# I About creating standing wave with laser

1. Oct 17, 2016

### KFC

Hi all,
I remember the standing wave is introduced in a chapter of mechanical wave in my undergraduate physics times ago. It is said that two waves of the same frequency propagating the opposite directions will form a standing wave in space. I wonder if it is possible to produce the standing wave with laser (light) also. I read something about laser, takes 780nm single-mode laser as example, I wonder if the light is always in the form of sinusoidal wave or not. If should does it mean we only have to split the laser beam from the same source into two and use two mirrors to change the path of the light such that they moves in opposite direction to get the standing wave? If this's the idea, I have something confusing me. In my book, a mechanical wave has both wave vector and frequency. Assuming two waves forming the standing wave has the same frequency (f) but opposite wave vector, we will see a standing wave with amplitude is oscillating in the frequency f. In laser, what's that frequency and where does it come from?

This is confusing because I am reading a book introducing laser and it seems that the laser beam is pretty much just spatial sinusoidal wave. I didn't see the frequency discussed. If there is frequency for a laser beam, what's the typical value of it. It is any way to make that frequency low enough so we can see the optical standing wave with amplitude oscillating in visible way.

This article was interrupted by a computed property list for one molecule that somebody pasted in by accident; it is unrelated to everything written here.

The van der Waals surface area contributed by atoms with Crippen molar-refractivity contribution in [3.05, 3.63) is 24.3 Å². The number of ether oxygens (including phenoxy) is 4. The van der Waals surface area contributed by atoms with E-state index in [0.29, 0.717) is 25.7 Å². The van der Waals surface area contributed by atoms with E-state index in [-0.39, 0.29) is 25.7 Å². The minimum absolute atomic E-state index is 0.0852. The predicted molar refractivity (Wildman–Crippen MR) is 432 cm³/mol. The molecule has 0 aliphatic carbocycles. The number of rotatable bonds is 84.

Thanks.

2. Oct 17, 2016

### Staff: Mentor

You can produce standing wave using superpositions of laser beams, which are called optical lattices. The result is a periodic oscillating potential for an atom, either because of a spatially varying amplitude or polarization. If you want to learn more, and have institutional access, I really recommend this review article: http://dx.doi.org/10.1016/S0370-1573(01)00017-5 [Broken]

As for the frequency of a laser, it is simply $\nu = c/\lambda$.

Last edited by a moderator: May 8, 2017
3. Oct 17, 2016

### KFC

Thanks DrClaude. Let say the laser beam is of the form

$$y(x) = A\cos(kx + \omega t)$$

So by adding two counter-propagating waves, we have
$$A\cos(kx + \omega t) + A\cos(-kx + \omega t) = 2\cos(\omega t)\cos(kx)$$

If the laser frequency is $\omega=2\pi c/ \lambda$, it will have the order of $10^{14}$Hz, it so big. So if it is oscillating that fast, the $\cos(\omega t)$ will be averaged to zero so does it mean there is not observable standing wave?